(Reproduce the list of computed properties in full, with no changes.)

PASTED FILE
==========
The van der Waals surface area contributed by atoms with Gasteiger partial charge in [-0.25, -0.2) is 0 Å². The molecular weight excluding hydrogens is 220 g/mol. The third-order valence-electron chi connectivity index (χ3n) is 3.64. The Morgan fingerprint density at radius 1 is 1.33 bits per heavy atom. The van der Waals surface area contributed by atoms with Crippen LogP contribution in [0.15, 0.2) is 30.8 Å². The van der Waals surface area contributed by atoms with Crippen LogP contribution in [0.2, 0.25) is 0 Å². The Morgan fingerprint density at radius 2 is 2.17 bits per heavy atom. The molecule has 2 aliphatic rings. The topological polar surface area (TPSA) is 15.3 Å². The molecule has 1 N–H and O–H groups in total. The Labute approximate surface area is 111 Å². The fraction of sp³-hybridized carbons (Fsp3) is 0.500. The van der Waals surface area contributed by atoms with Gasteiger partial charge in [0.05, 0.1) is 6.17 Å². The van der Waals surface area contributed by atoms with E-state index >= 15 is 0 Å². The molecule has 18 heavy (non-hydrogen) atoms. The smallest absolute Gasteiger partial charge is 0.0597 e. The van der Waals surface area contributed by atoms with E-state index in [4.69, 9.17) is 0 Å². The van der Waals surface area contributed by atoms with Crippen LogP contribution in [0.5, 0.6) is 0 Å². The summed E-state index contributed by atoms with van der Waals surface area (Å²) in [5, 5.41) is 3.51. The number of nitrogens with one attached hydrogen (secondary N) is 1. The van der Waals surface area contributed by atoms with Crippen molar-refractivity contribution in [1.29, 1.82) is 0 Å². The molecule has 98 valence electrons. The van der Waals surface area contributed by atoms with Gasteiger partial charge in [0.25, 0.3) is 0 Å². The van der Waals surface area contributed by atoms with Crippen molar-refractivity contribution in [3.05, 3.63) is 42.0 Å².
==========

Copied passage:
The van der Waals surface area contributed by atoms with Gasteiger partial charge in [-0.25, -0.2) is 0 Å². The molecular weight excluding hydrogens is 220 g/mol. The third-order valence-electron chi connectivity index (χ3n) is 3.64. The Morgan fingerprint density at radius 1 is 1.33 bits per heavy atom. The van der Waals surface area contributed by atoms with Crippen LogP contribution in [0.15, 0.2) is 30.8 Å². The van der Waals surface area contributed by atoms with Crippen LogP contribution in [0.2, 0.25) is 0 Å². The Morgan fingerprint density at radius 2 is 2.17 bits per heavy atom. The molecule has 2 aliphatic rings. The topological polar surface area (TPSA) is 15.3 Å². The molecule has 1 N–H and O–H groups in total. The Labute approximate surface area is 111 Å². The fraction of sp³-hybridized carbons (Fsp3) is 0.500. The van der Waals surface area contributed by atoms with Gasteiger partial charge in [0.05, 0.1) is 6.17 Å². The van der Waals surface area contributed by atoms with E-state index >= 15 is 0 Å². The molecule has 18 heavy (non-hydrogen) atoms. The smallest absolute Gasteiger partial charge is 0.0597 e. The van der Waals surface area contributed by atoms with E-state index in [4.69, 9.17) is 0 Å². The van der Waals surface area contributed by atoms with Crippen LogP contribution in [0.5, 0.6) is 0 Å². The summed E-state index contributed by atoms with van der Waals surface area (Å²) in [5, 5.41) is 3.51. The number of nitrogens with one attached hydrogen (secondary N) is 1. The van der Waals surface area contributed by atoms with Crippen molar-refractivity contribution in [1.29, 1.82) is 0 Å². The molecule has 98 valence electrons. The van der Waals surface area contributed by atoms with Gasteiger partial charge in [0.25, 0.3) is 0 Å². The van der Waals surface area contributed by atoms with Crippen molar-refractivity contribution in [3.05, 3.63) is 42.0 Å².